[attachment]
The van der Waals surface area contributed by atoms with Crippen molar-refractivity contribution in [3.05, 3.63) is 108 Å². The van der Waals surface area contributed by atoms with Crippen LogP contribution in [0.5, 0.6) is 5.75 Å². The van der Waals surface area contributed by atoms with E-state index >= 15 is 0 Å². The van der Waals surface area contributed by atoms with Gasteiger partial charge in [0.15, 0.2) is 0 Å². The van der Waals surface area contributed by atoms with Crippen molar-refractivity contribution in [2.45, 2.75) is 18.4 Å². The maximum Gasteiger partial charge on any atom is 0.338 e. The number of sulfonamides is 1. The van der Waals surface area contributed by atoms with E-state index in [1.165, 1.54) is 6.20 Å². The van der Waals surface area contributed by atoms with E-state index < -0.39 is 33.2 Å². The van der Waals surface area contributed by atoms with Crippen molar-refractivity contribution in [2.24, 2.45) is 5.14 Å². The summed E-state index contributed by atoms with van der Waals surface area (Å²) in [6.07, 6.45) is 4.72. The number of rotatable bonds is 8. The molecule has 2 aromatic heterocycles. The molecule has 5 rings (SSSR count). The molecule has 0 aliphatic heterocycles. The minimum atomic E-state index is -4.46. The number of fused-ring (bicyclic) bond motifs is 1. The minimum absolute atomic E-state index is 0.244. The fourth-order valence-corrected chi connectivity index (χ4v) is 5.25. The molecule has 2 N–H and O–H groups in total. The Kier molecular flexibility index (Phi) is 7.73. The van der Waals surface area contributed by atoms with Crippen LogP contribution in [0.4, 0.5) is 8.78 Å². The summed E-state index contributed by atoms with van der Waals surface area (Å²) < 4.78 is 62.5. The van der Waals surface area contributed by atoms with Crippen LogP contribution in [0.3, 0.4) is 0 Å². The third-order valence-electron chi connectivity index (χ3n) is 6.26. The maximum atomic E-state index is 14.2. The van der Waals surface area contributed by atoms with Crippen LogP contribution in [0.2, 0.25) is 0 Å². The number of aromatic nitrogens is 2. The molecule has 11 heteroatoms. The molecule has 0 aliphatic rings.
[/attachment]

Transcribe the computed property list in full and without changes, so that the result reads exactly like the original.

The van der Waals surface area contributed by atoms with Crippen molar-refractivity contribution in [3.05, 3.63) is 108 Å². The van der Waals surface area contributed by atoms with Crippen LogP contribution in [0.5, 0.6) is 5.75 Å². The van der Waals surface area contributed by atoms with E-state index >= 15 is 0 Å². The van der Waals surface area contributed by atoms with Gasteiger partial charge in [0.15, 0.2) is 0 Å². The van der Waals surface area contributed by atoms with Crippen molar-refractivity contribution in [2.45, 2.75) is 18.4 Å². The maximum Gasteiger partial charge on any atom is 0.338 e. The number of sulfonamides is 1. The van der Waals surface area contributed by atoms with E-state index in [1.165, 1.54) is 6.20 Å². The van der Waals surface area contributed by atoms with E-state index < -0.39 is 33.2 Å². The van der Waals surface area contributed by atoms with Crippen molar-refractivity contribution in [2.24, 2.45) is 5.14 Å². The summed E-state index contributed by atoms with van der Waals surface area (Å²) in [6.07, 6.45) is 4.72. The number of rotatable bonds is 8. The molecule has 2 aromatic heterocycles. The molecule has 5 rings (SSSR count). The molecule has 0 aliphatic heterocycles. The minimum atomic E-state index is -4.46. The number of fused-ring (bicyclic) bond motifs is 1. The minimum absolute atomic E-state index is 0.244. The fourth-order valence-corrected chi connectivity index (χ4v) is 5.25. The molecule has 2 N–H and O–H groups in total. The Kier molecular flexibility index (Phi) is 7.73. The van der Waals surface area contributed by atoms with Crippen LogP contribution in [0.4, 0.5) is 8.78 Å². The summed E-state index contributed by atoms with van der Waals surface area (Å²) < 4.78 is 62.5. The van der Waals surface area contributed by atoms with Crippen LogP contribution in [0.3, 0.4) is 0 Å². The third-order valence-electron chi connectivity index (χ3n) is 6.26. The maximum atomic E-state index is 14.2. The van der Waals surface area contributed by atoms with Crippen LogP contribution in [0.2, 0.25) is 0 Å². The number of aromatic nitrogens is 2. The molecule has 11 heteroatoms. The molecule has 0 aliphatic rings.